Next month, a group of eager farmers will be attending the second annual saffron-growing workshop held at the University of Vermont in Burlington. The goal? Getting the inside scoop on cultivating this storied spice.
The day will include seminars on growing techniques, dealing with pests, and drying and storing—the detailed intel these saffron enthusiasts need to produce a good crop. One of those farmers is Sarah Salatino, owner of Full Circle Gardens in Essex Junction, Vermont. On a sunny day last fall, Full Circle Gardens’ outside raised beds boasted a post-season pop of purple—the petals of the saffron crocus, Salatino’s first crop. Her plants are part of an experiment to discover the best system for producing saffron in New England.
She harvests the plants by pinching the flower off its stem, separates the petals, and then uses a pair of tweezers to separate the yellow stamens from the red-orange stigmas from which the spice originates. Once she lays each part on a paper towel in a tray, she will leave them to dry for a day or two. Figuring out saffron, she said, has come with a steep learning curve.
She sees it as an opportunity to grow something unusual. “People are developing niche [products] like crazy,” she said.
Salatino will send her results to the University of Vermont, home of the North American Center for Saffron Research and Development, which was established in 2015 and hosted its first saffron workshop in March 2017. The goal is to discover the best cultivation method that results in a good crop of high-quality saffron.
The results from this year’s experimental crop hints at the potential for domestically grown U.S. saffron. As a niche, “shoulder-season” crop that can be grown after the fall harvest, and with a high resale value—saffron fetches as much as $29,000 per kilogram (roughly $13,000 per pound)—it could be a boon for small farmers looking for another source of revenue. But all that would require the establishment of a market for premium, locally grown saffron.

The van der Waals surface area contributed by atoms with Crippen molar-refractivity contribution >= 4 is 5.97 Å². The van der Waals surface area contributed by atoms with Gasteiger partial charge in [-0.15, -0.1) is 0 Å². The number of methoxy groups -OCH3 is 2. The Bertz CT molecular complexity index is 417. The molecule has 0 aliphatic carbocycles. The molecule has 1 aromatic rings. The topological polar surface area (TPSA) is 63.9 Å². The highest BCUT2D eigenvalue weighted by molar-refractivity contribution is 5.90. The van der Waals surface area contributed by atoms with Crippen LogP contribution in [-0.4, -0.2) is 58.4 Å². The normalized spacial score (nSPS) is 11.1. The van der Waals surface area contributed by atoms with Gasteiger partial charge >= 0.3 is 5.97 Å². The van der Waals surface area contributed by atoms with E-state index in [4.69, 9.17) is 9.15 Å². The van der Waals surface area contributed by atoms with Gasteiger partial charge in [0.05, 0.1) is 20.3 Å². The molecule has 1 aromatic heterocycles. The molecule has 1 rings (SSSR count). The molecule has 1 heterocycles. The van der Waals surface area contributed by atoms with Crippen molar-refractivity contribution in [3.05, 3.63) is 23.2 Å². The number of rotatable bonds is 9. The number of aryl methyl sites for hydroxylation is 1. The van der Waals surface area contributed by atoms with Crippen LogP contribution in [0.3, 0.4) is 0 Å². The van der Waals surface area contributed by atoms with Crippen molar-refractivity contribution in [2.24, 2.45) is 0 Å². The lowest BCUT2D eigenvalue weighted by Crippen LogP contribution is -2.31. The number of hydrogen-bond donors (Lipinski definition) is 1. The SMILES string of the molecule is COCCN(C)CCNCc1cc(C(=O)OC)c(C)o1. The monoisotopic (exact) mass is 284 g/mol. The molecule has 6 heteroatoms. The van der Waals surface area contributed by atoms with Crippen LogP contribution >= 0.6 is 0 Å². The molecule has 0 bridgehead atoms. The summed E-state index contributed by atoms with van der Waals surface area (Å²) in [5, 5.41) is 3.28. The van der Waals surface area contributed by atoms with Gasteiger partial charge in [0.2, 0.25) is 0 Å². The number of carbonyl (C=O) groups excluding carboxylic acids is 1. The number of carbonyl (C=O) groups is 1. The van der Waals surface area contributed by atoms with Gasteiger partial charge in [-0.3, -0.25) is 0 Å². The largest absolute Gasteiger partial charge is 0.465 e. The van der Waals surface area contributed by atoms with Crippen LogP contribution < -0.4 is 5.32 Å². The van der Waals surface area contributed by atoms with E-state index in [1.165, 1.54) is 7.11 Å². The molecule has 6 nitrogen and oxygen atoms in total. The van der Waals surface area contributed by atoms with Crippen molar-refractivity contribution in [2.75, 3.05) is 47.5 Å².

From Iran to Vermont
Saffron is a legendary spice that can be traced back to at least ancient Minoan-era Crete (2600BCE to 1100BCE). Some research predicts the global saffron industry will be worth $2 billion by 2025. About 90 percent of the world’s saffron—including most of the 20 tons imported to the U.S. each year—comes from Iran; Spain and Italy are other significant producers.
Its most familiar usage is as a culinary spice; its distinctive aroma, flavor, and bright yellow color are often used in recipes for Spanish paella and Italian risotto and it’s also a classic ingredient in the French fish soup, Bouillabaisse. And saffron is also used as a fabric dye and is reputed to have nutritional and medicinal benefits for ailments including heart disease and depression. But it’s probably best known for its prices: as much as $29,000 per kilogram. Hence its nickname, “red gold.”
Although there’s a history of saffron-growing in the U.S.—the Pennsylvania Dutch have grown it since the 17th century— the practice is not as widespread in this country as it once was.
To bring it back, Arash Ghalehgolabbehbahani, a post-doctoral researcher at the University of Vermont, decided to launch an experimental saffron project. Originally from Iran, Ghalehgolabbehbahani worked in the saffron industry in his home country, and thought saffron could do well in Vermont, given the similarity of its climate to Iran.